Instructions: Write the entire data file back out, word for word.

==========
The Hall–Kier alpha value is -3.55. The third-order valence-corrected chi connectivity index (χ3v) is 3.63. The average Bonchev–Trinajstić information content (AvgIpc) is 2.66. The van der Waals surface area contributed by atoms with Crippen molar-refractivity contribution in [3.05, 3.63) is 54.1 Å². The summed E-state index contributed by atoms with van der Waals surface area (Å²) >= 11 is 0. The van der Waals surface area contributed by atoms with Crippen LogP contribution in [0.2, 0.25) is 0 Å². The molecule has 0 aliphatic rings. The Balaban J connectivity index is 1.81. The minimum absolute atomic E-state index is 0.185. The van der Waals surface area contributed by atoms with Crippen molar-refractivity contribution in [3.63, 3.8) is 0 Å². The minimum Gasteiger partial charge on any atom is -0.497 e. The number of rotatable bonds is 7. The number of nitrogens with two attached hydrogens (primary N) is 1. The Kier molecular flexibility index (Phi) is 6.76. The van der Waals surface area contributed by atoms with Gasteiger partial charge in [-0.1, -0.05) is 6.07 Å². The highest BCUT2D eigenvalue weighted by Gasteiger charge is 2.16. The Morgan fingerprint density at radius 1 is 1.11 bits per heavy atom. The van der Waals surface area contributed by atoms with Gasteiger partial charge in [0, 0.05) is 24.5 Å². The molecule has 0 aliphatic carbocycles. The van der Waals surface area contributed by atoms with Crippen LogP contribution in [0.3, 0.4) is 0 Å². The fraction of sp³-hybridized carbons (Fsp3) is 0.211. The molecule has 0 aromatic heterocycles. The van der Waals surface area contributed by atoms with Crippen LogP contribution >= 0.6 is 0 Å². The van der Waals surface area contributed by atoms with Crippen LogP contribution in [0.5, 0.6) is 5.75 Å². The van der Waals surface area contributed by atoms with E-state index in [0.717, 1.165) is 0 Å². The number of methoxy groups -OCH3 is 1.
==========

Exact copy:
The Hall–Kier alpha value is -3.55. The third-order valence-corrected chi connectivity index (χ3v) is 3.63. The average Bonchev–Trinajstić information content (AvgIpc) is 2.66. The van der Waals surface area contributed by atoms with Crippen molar-refractivity contribution in [3.05, 3.63) is 54.1 Å². The summed E-state index contributed by atoms with van der Waals surface area (Å²) >= 11 is 0. The van der Waals surface area contributed by atoms with Crippen LogP contribution in [0.2, 0.25) is 0 Å². The molecule has 0 aliphatic rings. The Balaban J connectivity index is 1.81. The minimum absolute atomic E-state index is 0.185. The van der Waals surface area contributed by atoms with Crippen molar-refractivity contribution in [3.63, 3.8) is 0 Å². The minimum Gasteiger partial charge on any atom is -0.497 e. The number of rotatable bonds is 7. The number of nitrogens with two attached hydrogens (primary N) is 1. The Kier molecular flexibility index (Phi) is 6.76. The van der Waals surface area contributed by atoms with Gasteiger partial charge in [-0.1, -0.05) is 6.07 Å². The highest BCUT2D eigenvalue weighted by Gasteiger charge is 2.16. The Morgan fingerprint density at radius 1 is 1.11 bits per heavy atom. The van der Waals surface area contributed by atoms with Gasteiger partial charge in [0, 0.05) is 24.5 Å². The molecule has 0 aliphatic carbocycles. The van der Waals surface area contributed by atoms with Crippen LogP contribution in [0.3, 0.4) is 0 Å². The fraction of sp³-hybridized carbons (Fsp3) is 0.211. The molecule has 0 aromatic heterocycles. The van der Waals surface area contributed by atoms with Crippen LogP contribution >= 0.6 is 0 Å². The van der Waals surface area contributed by atoms with Crippen LogP contribution in [0.5, 0.6) is 5.75 Å². The van der Waals surface area contributed by atoms with E-state index in [0.717, 1.165) is 0 Å². The number of methoxy groups -OCH3 is 1.